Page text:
One of the most disastrous dust explosions in history is the 1878 Great Mill Disaster in Minneapolis, US. Excessive flour milling caused a high concentrate of flour dust within the mill. One spark was all it took to ignite the airborne flour dust, resulting in a huge explosion that killed 14 workers.

This disaster led to some major reforms of the milling industry, with many new safety precautions introduced to prevent the build-up of atmospheric dust. But sadly, this was by no means the last major dust explosion to hit the food processing industry. More recently, there was the 2008 Georgia Imperial Sugar Refinery Explosion. This incident was traced to a basement beneath the storage silos – an enclosed space with a high concentration of combustible sugar dust.

There’s also a long history of dust explosions in the mining industry. Coal dust is particularly combustible, and coal dust explosions can be particularly devastating. The explosion at the centre of the 1921 Mount Mulligan Mine Disaster, for example, was reportedly loud enough to be audible as much as 30km away.

Major industrial disasters almost always lead to investigations and reviews, so established industries like milling, food production and coal mining are much safer now than they were in previous decades. But new industries result in new dangers.

The growing additive manufacturing (AM) industry, for example, sees the creation of fine metal powder as a result of fusion processes like laser sintering. With the combination of combustible metal dust and sparks from cutting, AM specialists must be particularly wary of dust explosions.

How to Prevent Dust Explosions

It’s not enough to strive for a low LEL and UEL in terms of concentrate and fuel to air ratio. Accidents can still happen. For example, a bag could burst at the end of a production line. This could instantly create a substantial cloud of combustible dust, at which point all that’s needed to trigger a disastrous dust explosion is a spark.

Good ventilation is obviously a great place to start. In fact, improved ventilation was the main reform introduced after the 1878 Great Mill Disaster. Beyond this, it’s primarily a case of taking measures to avoid the formation of dust clouds.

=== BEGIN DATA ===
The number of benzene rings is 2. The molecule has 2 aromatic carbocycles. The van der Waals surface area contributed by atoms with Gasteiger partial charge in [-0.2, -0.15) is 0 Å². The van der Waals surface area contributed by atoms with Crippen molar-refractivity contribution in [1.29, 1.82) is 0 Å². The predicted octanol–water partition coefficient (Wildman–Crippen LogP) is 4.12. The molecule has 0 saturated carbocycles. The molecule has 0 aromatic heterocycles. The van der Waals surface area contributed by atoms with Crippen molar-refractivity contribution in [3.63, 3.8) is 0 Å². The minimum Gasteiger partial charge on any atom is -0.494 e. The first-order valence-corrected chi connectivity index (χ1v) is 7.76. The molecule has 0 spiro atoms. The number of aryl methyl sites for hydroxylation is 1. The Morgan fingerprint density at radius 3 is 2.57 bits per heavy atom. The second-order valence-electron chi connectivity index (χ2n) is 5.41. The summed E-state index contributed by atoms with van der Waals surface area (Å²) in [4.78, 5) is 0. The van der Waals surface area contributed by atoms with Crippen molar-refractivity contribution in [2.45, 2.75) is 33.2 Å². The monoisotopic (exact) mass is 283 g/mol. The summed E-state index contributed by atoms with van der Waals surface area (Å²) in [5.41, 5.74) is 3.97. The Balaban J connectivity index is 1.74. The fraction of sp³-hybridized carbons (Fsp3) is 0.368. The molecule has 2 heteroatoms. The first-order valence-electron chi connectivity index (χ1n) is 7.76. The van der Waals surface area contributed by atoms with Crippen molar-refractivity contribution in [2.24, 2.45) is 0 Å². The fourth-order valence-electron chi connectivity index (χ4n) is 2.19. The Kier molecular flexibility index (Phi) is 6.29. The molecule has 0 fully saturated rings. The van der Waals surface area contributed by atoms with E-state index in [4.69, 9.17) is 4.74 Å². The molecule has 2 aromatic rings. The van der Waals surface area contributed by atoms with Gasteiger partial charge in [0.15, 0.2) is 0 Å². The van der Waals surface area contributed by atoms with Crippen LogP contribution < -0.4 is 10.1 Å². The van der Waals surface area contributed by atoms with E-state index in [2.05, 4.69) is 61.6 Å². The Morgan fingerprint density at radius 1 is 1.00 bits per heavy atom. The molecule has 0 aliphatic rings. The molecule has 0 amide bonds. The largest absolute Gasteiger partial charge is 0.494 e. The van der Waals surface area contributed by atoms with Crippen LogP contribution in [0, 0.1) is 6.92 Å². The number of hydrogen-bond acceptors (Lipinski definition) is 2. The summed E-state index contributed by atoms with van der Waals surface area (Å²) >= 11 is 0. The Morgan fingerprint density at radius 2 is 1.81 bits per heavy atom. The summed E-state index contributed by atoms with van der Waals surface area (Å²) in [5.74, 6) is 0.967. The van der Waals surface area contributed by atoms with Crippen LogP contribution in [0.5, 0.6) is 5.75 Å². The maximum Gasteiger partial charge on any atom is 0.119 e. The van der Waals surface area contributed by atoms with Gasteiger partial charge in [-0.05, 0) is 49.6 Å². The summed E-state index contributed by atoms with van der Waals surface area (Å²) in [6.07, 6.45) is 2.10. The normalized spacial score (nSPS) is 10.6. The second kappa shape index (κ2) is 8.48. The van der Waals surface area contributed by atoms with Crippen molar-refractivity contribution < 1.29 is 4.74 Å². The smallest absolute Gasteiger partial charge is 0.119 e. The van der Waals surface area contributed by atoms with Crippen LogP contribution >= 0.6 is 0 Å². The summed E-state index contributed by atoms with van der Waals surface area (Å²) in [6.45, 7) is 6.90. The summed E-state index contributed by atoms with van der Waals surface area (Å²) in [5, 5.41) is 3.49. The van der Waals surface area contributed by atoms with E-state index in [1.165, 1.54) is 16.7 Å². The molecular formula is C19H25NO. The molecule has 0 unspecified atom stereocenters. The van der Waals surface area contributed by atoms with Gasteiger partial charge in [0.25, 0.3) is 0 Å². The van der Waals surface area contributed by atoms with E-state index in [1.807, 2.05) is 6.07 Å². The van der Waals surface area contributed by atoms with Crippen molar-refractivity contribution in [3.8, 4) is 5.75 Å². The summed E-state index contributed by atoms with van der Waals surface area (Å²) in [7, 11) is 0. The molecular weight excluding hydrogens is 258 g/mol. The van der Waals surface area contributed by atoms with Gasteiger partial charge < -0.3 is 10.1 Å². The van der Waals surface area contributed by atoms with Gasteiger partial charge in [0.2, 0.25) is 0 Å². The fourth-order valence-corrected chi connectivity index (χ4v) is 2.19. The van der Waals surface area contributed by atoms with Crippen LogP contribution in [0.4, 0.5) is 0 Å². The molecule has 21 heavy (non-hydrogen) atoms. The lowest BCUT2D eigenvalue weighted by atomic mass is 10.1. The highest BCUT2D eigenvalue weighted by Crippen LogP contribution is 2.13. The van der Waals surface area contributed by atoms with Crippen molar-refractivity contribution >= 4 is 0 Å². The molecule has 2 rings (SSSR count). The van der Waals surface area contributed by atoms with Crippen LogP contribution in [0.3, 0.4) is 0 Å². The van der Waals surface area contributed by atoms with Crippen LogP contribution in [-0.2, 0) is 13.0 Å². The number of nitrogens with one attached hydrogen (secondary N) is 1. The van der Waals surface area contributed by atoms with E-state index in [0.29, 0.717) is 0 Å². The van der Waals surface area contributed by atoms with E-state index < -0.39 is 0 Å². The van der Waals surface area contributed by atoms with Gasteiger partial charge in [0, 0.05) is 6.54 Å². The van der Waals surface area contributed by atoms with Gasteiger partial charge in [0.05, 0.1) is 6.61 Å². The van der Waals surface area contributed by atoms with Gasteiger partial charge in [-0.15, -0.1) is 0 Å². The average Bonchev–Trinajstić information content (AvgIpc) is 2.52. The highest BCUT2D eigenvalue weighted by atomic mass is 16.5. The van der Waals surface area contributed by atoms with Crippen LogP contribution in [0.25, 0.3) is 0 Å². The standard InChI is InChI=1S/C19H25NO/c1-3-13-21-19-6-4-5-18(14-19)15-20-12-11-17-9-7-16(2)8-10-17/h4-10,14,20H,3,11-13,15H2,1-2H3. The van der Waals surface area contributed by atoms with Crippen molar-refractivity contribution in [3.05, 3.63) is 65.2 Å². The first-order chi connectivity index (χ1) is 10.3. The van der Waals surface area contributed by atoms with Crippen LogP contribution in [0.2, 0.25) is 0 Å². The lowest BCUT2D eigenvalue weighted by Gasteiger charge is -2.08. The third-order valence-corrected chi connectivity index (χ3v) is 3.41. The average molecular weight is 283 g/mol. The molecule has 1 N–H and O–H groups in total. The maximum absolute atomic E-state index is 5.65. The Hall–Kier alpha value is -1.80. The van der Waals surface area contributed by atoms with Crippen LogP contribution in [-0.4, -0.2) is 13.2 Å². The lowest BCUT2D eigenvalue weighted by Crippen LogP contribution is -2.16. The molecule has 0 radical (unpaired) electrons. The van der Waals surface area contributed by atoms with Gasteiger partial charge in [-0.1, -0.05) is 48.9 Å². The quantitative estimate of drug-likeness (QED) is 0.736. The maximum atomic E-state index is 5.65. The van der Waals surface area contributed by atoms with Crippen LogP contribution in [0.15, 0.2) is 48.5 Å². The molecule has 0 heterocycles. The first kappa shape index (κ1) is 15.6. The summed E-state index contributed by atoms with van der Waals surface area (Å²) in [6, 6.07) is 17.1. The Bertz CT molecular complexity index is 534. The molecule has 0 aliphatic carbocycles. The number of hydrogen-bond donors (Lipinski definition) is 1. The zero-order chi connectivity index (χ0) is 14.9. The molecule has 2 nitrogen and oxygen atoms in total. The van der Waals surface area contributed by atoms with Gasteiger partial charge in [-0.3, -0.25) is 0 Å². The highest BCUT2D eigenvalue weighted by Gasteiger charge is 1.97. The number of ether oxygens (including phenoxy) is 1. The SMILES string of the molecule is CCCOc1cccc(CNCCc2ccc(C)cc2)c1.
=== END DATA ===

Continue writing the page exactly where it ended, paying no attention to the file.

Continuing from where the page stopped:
If at all possible, you should never use bucket elevators to transport combustible dusts, as these will inevitably create clouds. Similarly, when moving materials in dust form, it’s better to use standard conveyor belts instead of vibratory systems.

Where possible you should strive to trap dust at source. Wet-type dust collectors are safer and more effective than cyclones and bag filter units, though it’s essential to keep them clean and well-maintained. Regular servicing is particularly vital if you’re working with metals like aluminium and magnesium, as these can react with the water in a wet collector to form potentially-combustible hydrogen.

In addition to trapping the dust at source, you can use fogging systems to reduce the levels of combustible dust in the atmosphere. Fogging systems are suitable for both internal and external use. They work through creating a fine mist that quickly mixes with any dust particles in the air, causing them to fall. The fog is substantial enough to suppress dust, but fine enough to prevent the operation area from becoming too damp.

Remember the five conditions that must be in place for a dust explosion to occur. The greatest contributor is the concentration of dust in the air, and this can be effectively alleviated with a combination of the right technology and some good housekeeping.